As you know, through your activity on Facebook, Facebook collects lots of data about you that it then uses to target ads. That’s “Facebook data” (or it’s yours, but you know what I mean). Facebook also allows advertisers to upload “1st party data”. What’s that? That’s if my book publishing company has a list of 50,000 emails, I can upload those emails to Facebook and run ads to those people. Then there’s “3rd party data”. That’s if the advertiser or Facebook itself goes to another personal data broker, buys access to that data and pours it into the Facebook ecosystem for more efficient targeting.
If you’re not versed in the world of data and digital advertising, there’s a ton here to keep up with. But here’s the key. How reliant is Facebook’s advertising cash cow on third party data? Not just the third party data that Facebook allows advertisers to put into its ecosystem for better targeting (which is now being phased out) but 3rd party data Facebook uses itself to improve its ad targeting? As one data industry executive put it to me, sure Facebook can crunch its own data to find out all sorts of things about you. But in a lot of cases it may be easier, cheaper and in some cases simply more effective to buy that data from other sources. We don’t really know – and no one outside Facebook really knows – how good Facebook’s AI really is at modeling user data entirely on its own without other sorts of data mixed in. It’s a black box. It matters a lot in terms of Facebook’s core revenue stream.
Here’s another question: when you consider Facebook’s own data, how reliant is Facebook on ways it collects and processes Facebook data which it may not be able to do any longer either because of new regulations that come into effect later this year for the EU or because of new regulations Congress may put into effect as it puts new scrutiny on Facebook’s behavior?
My hunch is that the answer to most or all of these questions is “a lot more than most people realize.” We already know that Facebook is making a lot of changes to how it uses data, especially third party data and how it allows advertisers to use data. Some of this is already public. Indeed, it’s getting discussed a lot in the trade press – particular how Facebook will implement with and cope with the new regs from the European Union. So why all the choppiness in Facebook’s advertising and targeting metrics? I suspect that Facebook is trying to rejigger its algorithm on the fly more than people realize in order to see if they can get it to work as effectively for ads without a lot of data sources or data uses they really aren’t supposed to be doing or which they suspect they’ll lose access to in coming regulation. That is the most logical explanation of the instability in their reporting.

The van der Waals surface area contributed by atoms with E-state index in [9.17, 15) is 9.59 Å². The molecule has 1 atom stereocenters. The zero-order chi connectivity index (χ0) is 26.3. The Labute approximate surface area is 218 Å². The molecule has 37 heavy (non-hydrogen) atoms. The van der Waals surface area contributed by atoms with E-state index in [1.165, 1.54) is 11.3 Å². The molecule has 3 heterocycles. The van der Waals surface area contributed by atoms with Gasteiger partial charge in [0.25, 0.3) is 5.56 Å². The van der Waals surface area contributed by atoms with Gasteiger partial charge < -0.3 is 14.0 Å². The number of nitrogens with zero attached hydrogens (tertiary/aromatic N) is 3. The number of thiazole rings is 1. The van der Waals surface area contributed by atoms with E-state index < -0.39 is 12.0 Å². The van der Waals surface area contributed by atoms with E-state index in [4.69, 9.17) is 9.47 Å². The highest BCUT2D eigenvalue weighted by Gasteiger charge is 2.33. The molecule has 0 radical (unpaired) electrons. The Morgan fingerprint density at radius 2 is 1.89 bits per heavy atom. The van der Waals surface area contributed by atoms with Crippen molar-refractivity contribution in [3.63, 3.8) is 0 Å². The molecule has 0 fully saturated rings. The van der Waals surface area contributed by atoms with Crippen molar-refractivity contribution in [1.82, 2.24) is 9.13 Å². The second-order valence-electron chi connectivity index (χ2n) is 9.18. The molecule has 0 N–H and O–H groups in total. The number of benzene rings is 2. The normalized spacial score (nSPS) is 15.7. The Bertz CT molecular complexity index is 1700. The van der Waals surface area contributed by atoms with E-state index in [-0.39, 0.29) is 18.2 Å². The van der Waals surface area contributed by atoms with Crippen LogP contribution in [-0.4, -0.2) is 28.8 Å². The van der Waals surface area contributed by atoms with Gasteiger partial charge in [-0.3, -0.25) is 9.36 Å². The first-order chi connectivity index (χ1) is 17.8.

If you talk to ad industry people, they treat it as a given that Facebook is already having to “rebuild their platform basically from the ground up” as one top agency executive told me, in response to “fake news”, propaganda campaigns, privacy scrutiny, etc. – all the stuff we’ve read about over recent months. But it’s Facebook. They’ll work it out, is what these people figure. And they’re probably right. Facebook is huge, has massive resources and access to the world’s largest audience for anything ever. They have oceans of data and a massive leg up on everyone. Down at the more granular level though, even in the industry press, it is treated as a given that the already publicly announced new restrictions on third party data will likely lead to at least some migration of advertisers to new platforms. Ginny Marvin, a top trade press reporter working at the granular ad tech and marketing level rather than up in tech big think land, tweeted this on March 30th: “FB removing 3P [3rd party] data is a big change for advertisers. But at FB’s scale, you’re not going to see advts sharply pivot elsewhere en masse. This will look more like a slow moving ship of budgets diverting to other media if they don’t get performance they want from FB.”
For now, as Marvin notes, Facebook’s advertiser lock-in, market power and simple price value make it highly unlikely that there’s going to be any dramatic near-term move from Facebook even in the worse case scenario. But Facebook isn’t just making money hand over fist. It’s market valuation rests on the assumption that it will keep making that amount of money hand over fist and indeed keep increasing the amount of money it makes hand over fist. Any breakdown or significant slowdown in that growth and consistency is a big problem. Years ago, everyone counted Facebook out as a true profit platform, until it exceeded everyone’s expectations. Now, even with all the bad press, most figure that it’s profitable forever. Both conventional wisdoms were wrong. For now, keep in mind that Facebook isn’t just dealing with a reputational crisis. It’s having to clean up the reputational mess by rejiggering parts of its core revenue stream it’s not clear it really knows how to do. That creates a lot of unpredictability. More than most people seem to realize.